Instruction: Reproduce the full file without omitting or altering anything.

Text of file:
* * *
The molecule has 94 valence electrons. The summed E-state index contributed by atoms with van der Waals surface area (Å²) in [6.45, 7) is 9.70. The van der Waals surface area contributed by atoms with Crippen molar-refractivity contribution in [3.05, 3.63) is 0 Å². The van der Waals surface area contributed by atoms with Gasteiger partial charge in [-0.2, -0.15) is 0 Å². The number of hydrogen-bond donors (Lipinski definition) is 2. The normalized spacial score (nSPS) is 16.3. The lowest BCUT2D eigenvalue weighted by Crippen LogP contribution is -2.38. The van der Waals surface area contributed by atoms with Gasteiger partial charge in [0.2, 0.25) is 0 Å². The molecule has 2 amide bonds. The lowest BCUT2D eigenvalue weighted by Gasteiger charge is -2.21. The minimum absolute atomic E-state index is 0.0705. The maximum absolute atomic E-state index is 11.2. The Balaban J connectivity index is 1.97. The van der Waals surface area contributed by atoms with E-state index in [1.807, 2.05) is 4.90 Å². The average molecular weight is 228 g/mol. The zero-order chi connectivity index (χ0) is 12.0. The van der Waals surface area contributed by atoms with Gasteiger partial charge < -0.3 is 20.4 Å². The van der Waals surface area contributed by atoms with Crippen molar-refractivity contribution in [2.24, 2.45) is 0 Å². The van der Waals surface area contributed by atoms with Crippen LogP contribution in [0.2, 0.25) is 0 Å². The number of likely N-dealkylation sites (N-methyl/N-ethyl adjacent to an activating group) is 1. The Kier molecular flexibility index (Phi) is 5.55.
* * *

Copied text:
The molecule has 94 valence electrons. The summed E-state index contributed by atoms with van der Waals surface area (Å²) in [6.45, 7) is 9.70. The van der Waals surface area contributed by atoms with Crippen molar-refractivity contribution in [3.05, 3.63) is 0 Å². The van der Waals surface area contributed by atoms with Gasteiger partial charge in [-0.2, -0.15) is 0 Å². The number of hydrogen-bond donors (Lipinski definition) is 2. The normalized spacial score (nSPS) is 16.3. The lowest BCUT2D eigenvalue weighted by Crippen LogP contribution is -2.38. The van der Waals surface area contributed by atoms with Gasteiger partial charge in [0.2, 0.25) is 0 Å². The molecule has 2 amide bonds. The lowest BCUT2D eigenvalue weighted by Gasteiger charge is -2.21. The minimum absolute atomic E-state index is 0.0705. The maximum absolute atomic E-state index is 11.2. The Balaban J connectivity index is 1.97. The van der Waals surface area contributed by atoms with E-state index in [1.807, 2.05) is 4.90 Å². The average molecular weight is 228 g/mol. The zero-order chi connectivity index (χ0) is 12.0. The van der Waals surface area contributed by atoms with Gasteiger partial charge < -0.3 is 20.4 Å². The van der Waals surface area contributed by atoms with Crippen molar-refractivity contribution in [2.24, 2.45) is 0 Å². The van der Waals surface area contributed by atoms with Crippen LogP contribution in [0.2, 0.25) is 0 Å². The number of likely N-dealkylation sites (N-methyl/N-ethyl adjacent to an activating group) is 1. The Kier molecular flexibility index (Phi) is 5.55.